I need mnemonics to operate the shower and I’ve spent more time lost in the District than I have working, or dating. I can’t tell you how much I was like Private Benjamin in the Air Force, and Marching Band, how many times did I (think) I followed a command, only to look around and wonder where everyone went. (However, marching and playing, o.k., kind of playing, the Flugelhorn in San Antonio's Fiesta Parade, while I was stationed at Lackland AFB, was one of the highest moments of my life. . .I can still taste the brass at my lips, smell the funnelcake, feel the bass drum beating behind me, my burning arms holding up this marching French Horn thing, hear The Yellow Rose of Texas, and oh the pride of marching in my blues)

. . . So today, by some miracle, perhaps the Mini is so small the cop didn’t actually see me or pick it up on radar, I did not get pulled over. It is my top secret invisibility feature. Thanks M. I continued on my merry way and arrived in DC to unload the car and transform my tiny room into my own urban retreat. Pictures will follow dispersed throughout the rest of this post.

So the landlord/roommate of my new abode - a successful young man who is probably reading this blog, so let me emphasize that he is straight, straightforward, very nice, very much a gentleman, quite cute, and a terrific roommate - buys an investment property/home, advertises in a very gay neighborhood, as "gay-friendly" and lands two straight-female roommates. Do you think he was trying a Three's Company plot? "Mr. Roper, of course I can be trusted to live with these two young ladies, I don't swing in that direction!"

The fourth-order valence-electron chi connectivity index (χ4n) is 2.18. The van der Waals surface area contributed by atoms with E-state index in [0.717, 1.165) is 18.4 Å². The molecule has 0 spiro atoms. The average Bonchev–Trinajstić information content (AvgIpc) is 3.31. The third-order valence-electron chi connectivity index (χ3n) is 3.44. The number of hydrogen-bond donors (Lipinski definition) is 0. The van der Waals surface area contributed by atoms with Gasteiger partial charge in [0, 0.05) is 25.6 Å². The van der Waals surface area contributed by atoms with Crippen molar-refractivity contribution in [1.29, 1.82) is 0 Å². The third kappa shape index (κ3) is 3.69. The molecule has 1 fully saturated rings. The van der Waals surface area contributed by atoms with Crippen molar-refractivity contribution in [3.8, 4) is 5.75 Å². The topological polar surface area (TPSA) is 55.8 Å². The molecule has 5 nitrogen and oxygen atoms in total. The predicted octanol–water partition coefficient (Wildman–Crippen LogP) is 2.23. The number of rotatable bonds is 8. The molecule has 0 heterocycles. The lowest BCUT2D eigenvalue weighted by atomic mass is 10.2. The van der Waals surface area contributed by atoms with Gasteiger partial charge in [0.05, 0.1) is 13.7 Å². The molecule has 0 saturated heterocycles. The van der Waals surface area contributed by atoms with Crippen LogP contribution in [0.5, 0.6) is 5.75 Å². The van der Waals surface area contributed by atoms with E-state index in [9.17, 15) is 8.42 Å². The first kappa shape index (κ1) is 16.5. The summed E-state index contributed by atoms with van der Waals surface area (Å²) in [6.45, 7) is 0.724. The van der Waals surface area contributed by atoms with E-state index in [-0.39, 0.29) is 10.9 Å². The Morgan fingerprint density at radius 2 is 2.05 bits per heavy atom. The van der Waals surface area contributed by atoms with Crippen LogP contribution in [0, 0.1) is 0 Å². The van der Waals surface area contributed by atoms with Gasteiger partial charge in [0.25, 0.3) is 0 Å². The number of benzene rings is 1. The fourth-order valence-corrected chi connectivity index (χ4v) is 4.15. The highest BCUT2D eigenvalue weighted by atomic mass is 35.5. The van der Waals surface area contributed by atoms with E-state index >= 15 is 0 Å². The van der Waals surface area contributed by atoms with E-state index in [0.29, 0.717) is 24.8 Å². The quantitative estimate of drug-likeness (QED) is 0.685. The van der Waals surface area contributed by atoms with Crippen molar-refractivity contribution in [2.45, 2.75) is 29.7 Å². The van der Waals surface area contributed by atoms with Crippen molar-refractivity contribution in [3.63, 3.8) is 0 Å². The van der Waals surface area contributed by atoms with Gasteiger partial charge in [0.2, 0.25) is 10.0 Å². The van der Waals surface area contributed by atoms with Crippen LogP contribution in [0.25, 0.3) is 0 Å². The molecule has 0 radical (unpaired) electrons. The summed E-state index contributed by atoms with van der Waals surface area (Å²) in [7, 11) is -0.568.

I'm very, very happy we found each other. I love the place; you have incredibly good tastes for a straight guy. But seriously dude, I feel like I could be your momma. And I tend to like older men. . . and I won't continue to flatter myself, 'cause I know you're thinking "She could be my momma."

Here is a picture of the stairwell with wrought-iron-work original to the row house:

And the kitchen. (No, I didn't tell my roommate/landlord that I had to get a separate rider on my home owner's policy in order to be allowed to cook, due to the ADHD/fire possibility. Really, it is only a serious risk when I have children and pets distracting me.)